A Penitent Blogger

Mindful of my imperfections, seeking to know Truth more deeply and to live Love more fully.

Quid sum miser tunc dicturus? Quem patronum rogaturus? Cum vix iustus sit securus?
Recordare, Iesu pie, Quod sum causa tuae viae: Ne me perdas illa die...

Friday, July 09, 2004

Scumbag Prelate

Media reports indicate that a newly released film portrays high officials of the Catholic Church in England very negatively.

While the film’s accuracy has been called into question by some, there can be no question that there were unsavory figures in the Church abusing their authority, etc. during the period the story takes place: the 5th century, the dawn of the Dark Ages.

The Church has never run away from the fact that it is both a divine institution and a human institution. This twofold nature of the Church manifests itself in its leaders as well as in its people. Most of us try the best we can and succeed in doing good, more or less, most of the time. Some of us mean well, but err grievously in our choices of action. Inevitably, there will be a handful with flawed character who do bad things, but it is more inevitable that there will always be saints among us who will shine out like stars on the darkest of nights.

The Dark Ages were precipitated by the crumbling of the Roman Empire and the migrating of warring peoples throughout Europe. Sad to say, the Church, being a relatively stable structure of authority during these centuries, was an obvious path for ambitious men with limited martial ability. These were the exceptions rather than the rule, and as damaging as they were, they did not undo the work of good ministers and people who continued to serve with all the holiness they could muster.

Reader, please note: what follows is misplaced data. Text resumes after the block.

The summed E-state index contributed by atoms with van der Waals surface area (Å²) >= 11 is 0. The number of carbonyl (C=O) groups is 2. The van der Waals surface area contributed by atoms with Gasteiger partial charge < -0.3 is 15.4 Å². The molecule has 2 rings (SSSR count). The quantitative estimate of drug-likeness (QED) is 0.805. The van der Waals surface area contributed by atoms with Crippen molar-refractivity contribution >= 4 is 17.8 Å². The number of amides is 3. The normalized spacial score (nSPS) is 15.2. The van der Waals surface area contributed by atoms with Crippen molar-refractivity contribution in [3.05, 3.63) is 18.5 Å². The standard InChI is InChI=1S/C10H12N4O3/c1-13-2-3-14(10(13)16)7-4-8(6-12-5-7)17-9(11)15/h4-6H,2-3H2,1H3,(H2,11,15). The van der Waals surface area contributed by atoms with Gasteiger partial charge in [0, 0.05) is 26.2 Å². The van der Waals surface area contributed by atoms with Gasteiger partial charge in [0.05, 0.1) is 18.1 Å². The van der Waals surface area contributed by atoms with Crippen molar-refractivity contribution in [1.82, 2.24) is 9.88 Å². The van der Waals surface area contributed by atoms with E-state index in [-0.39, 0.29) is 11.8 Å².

And then the saints came marching in. Less than a hundred years later, a Roman monk learned of the spiritual plight of the English and resolved to go with a handful of his confreres and preach anew the Gospel of Christ. Upheaval in the city of Rome prevented his journey, but a few years later, upon the Pope’s death, the people of the city seized the monk who had wanted to be a missionary and almost literally dragged him kicking and screaming to become Pope. History would know him as Pope St. Gregory the Great.

Pope Gregory quickly set about putting things in order and within a few years sent a group of his former confreres, led now by St. Augustine of Canterbury, to preach the Gospel and build better foundations for the Church in England.

We ourselves may sometimes be turned off by the imperfections of some people in the Church, even the imperfections of a few priests and prelates, but we should take great encouragement from the fact that there also powerful saints among us and, despite our own imperfections, we should strive in be in that number of those who work mightily in service of the truth and the love of God.